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Looking to get away from the throngs of tourists and experience a quieter side of the French Riviera for a few hours? Located about half a mile offshore from the glitz and crowds in Cannes sits heritage-rich Île Sainte-Marguerite.
Despite its proximity to the mainland, the largest (though to be clear, it’s still pretty small) of the Lérins Islands seems like a different world with a laid-back Mediterranean tempo and untouched natural appeal. It has a magnificent rocky coastline, astoundingly turquoise tides, and fragrant forests. There are a couple of interesting man-made attractions, too, including an old fortress and an underwater sculpture museum. The vibe on Île Sainte-Marguerite is very relaxed. Though things get a bit buzzier with the arrival of summer vacationers, the leisurely feeling and quiet still remain.
Île Sainte-Marguerite is the ideal day trip for a slower pace and beautiful scenery. It’s easy to explore on foot — just be sure to wear sensible shoes for traversing the stone stairs and pine needle-carpeted dirt pathways, as well as aqua socks for the pebbly beaches. You won’t find any shops, so it’s essential to pack sunscreen, towels, snorkeling gear, and any other necessities. It’s also a good idea to bring along a water bottle to refill at the fountains and some snacks as food options are limited.
The most convenient and affordable way to reach Île Sainte-Marguerite? The ferry takes 15 minutes and runs every hour until the evening. Tickets cost about $16 and come with a map of the island. The alternative method of transport would be to hop on an organized tour or rent a boat for the day. The latter offers more flexibility in terms of departing and returning, but the price is significantly higher.
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The ferry drops passengers at the historic port. Follow the coast for an endless string of photogenic coves that are perfect for spreading out a towel on the warm rocks (or seeking out a tree-shaded spot) and cooling off in the clear, shallow tides. Suffice to say, Île Sainte-Marguerite provides ample opportunities for swimming and snorkeling. Perhaps the most intriguing attraction is the underwater museum with sculptures by British artist Jason deCaires Taylor. It’s a free and deeply fascinating exhibition that only requires a snorkel and sense of wonder. The interior of the island, meanwhile, brims with fragrant eucalyptus and Aleppo pine trees.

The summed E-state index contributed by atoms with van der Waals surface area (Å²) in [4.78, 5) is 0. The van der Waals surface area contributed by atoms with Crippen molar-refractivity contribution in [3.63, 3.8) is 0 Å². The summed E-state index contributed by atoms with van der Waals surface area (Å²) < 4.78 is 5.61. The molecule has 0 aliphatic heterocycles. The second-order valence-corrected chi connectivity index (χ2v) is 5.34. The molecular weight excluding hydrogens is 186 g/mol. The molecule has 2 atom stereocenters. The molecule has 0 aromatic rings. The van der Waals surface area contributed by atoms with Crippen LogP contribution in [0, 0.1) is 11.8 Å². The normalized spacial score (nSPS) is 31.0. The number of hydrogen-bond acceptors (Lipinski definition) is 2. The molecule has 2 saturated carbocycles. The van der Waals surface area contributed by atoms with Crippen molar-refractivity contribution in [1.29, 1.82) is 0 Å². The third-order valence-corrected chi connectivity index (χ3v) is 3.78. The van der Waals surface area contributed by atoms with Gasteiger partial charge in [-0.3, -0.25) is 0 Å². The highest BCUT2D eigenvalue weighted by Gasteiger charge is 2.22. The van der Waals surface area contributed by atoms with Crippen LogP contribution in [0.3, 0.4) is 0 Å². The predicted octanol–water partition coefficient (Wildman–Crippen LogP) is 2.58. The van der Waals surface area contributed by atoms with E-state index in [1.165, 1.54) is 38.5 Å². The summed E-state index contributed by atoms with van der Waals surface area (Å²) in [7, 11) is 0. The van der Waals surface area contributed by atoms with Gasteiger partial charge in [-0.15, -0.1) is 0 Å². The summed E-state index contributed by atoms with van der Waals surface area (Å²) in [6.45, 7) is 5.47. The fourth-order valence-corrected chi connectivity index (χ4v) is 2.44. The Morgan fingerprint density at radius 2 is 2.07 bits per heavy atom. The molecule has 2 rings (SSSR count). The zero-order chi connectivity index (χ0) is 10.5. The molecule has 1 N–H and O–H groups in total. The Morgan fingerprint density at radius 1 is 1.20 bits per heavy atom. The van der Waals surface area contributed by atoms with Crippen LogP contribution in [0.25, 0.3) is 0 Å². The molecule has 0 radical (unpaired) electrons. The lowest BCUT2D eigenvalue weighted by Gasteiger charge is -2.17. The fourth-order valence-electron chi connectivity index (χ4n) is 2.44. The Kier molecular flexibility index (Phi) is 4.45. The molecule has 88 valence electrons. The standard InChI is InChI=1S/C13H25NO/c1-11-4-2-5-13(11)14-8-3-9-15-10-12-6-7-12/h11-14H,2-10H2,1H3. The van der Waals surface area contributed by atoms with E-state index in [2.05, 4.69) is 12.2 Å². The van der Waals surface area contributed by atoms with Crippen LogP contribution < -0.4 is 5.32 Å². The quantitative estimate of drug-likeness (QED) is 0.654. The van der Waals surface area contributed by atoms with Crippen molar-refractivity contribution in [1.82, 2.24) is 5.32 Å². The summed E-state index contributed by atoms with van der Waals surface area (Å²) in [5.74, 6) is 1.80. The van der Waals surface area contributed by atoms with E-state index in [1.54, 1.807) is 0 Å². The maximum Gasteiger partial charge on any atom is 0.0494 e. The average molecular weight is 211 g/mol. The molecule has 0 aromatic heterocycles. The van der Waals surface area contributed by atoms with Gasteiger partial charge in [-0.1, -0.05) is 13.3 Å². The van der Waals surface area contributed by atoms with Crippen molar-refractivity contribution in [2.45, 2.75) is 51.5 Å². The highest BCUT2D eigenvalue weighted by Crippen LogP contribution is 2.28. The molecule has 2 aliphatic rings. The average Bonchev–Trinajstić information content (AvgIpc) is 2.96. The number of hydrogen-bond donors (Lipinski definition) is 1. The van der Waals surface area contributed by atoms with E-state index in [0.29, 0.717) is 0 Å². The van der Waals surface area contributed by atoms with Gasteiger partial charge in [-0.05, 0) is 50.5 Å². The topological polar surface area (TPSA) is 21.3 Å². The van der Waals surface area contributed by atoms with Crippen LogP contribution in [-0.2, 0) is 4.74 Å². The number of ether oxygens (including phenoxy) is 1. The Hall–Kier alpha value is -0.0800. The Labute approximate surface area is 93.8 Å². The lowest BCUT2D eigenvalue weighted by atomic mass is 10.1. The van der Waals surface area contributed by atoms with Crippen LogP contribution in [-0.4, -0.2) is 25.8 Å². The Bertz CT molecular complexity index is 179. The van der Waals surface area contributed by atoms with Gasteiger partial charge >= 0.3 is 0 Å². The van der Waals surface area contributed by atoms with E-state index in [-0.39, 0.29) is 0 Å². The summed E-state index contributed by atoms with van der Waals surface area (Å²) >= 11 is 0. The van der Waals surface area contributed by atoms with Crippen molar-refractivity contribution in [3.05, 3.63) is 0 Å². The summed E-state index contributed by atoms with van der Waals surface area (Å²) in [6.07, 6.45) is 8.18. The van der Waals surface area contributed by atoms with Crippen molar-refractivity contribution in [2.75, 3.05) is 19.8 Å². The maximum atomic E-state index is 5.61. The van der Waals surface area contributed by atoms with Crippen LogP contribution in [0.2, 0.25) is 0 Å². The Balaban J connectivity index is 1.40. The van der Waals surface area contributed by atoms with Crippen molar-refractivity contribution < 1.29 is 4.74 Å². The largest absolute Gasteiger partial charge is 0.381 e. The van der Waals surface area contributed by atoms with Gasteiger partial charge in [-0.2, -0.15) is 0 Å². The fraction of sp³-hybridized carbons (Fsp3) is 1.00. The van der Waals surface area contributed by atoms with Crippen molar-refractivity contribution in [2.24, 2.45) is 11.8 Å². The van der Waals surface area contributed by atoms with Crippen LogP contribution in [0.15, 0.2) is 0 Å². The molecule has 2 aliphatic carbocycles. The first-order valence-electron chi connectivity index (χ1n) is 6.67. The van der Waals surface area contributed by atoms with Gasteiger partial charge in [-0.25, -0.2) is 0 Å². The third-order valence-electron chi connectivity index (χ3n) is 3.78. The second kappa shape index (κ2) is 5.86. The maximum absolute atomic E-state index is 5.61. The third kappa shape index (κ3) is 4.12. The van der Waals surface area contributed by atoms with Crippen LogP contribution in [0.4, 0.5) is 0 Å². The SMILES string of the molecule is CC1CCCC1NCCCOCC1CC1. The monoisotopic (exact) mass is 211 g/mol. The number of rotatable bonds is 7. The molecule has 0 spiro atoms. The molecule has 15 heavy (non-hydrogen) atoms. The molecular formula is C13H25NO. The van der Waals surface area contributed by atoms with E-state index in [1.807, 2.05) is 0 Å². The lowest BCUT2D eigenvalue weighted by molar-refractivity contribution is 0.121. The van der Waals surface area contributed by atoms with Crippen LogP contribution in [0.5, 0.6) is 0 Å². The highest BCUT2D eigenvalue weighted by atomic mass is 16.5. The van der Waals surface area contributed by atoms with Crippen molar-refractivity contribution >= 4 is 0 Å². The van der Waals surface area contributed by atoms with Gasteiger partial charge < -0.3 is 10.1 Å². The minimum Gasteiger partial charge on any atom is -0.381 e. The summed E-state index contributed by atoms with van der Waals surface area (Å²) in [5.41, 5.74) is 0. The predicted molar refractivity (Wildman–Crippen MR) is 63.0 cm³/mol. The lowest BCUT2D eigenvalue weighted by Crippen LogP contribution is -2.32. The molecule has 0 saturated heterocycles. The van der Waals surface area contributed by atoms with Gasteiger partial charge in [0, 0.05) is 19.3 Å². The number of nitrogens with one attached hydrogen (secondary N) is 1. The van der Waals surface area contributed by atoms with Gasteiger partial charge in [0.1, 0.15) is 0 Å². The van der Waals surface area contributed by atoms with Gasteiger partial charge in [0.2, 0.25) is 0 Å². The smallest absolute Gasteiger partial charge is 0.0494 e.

History buffs should head to Fort Royal. Originally built as a Spanish fortress, it was later used as a French penitentiary — even imprisoning the mysterious ”Man in the Iron Mask” for a time. Today, it houses Musée de la Mer, which displays relics from ancient Roman shipwrecks and prison artifacts.
Île Sainte-Marguerite has two sit-down restaurants. Fun and atmospheric, La Guérite is the closest thing to the lively French Riviera beach clubs. The music acts as a siren call, luring day-trippers down the long stone stairs. Patrons savor Mediterranean cuisine and some even dance on tables overlooking the waves. L’Escale serves tender grilled octopus and whole sea bream in a warm setting with staggering views of the sea and Cannes.
If you’d rather grab something to go, there are a couple of snack kiosks — Le Lerõnos and Glaciar — by the harbor that sell sandwiches, cold drinks, popsicles, and chips. Many visitors choose to pack a lunch and eat at one of the rocky outcrops or the dedicated picnic tables around the island.
The island doesn’t have any overnight accommodations anymore (the only hotel closed in 2005), so your best bet is to stay in Cannes. For a taste of the glamorous film festival well after the red carpet gets rolled up, check into Hotel Barrière Le Majestic Cannes, a five-star legend in the upscale area around La Croisette. Nearby, Hôtel Martinez — The Unbound Collection by Hyatt shines as a ritzy respite with a cocktail bar, fine-dining restaurant, and chic rooms. Sophisticated, contemporary, and warm defines the ambience at Hôtel Barrière Le Gray d’Albion, which remains an enduring favorite.
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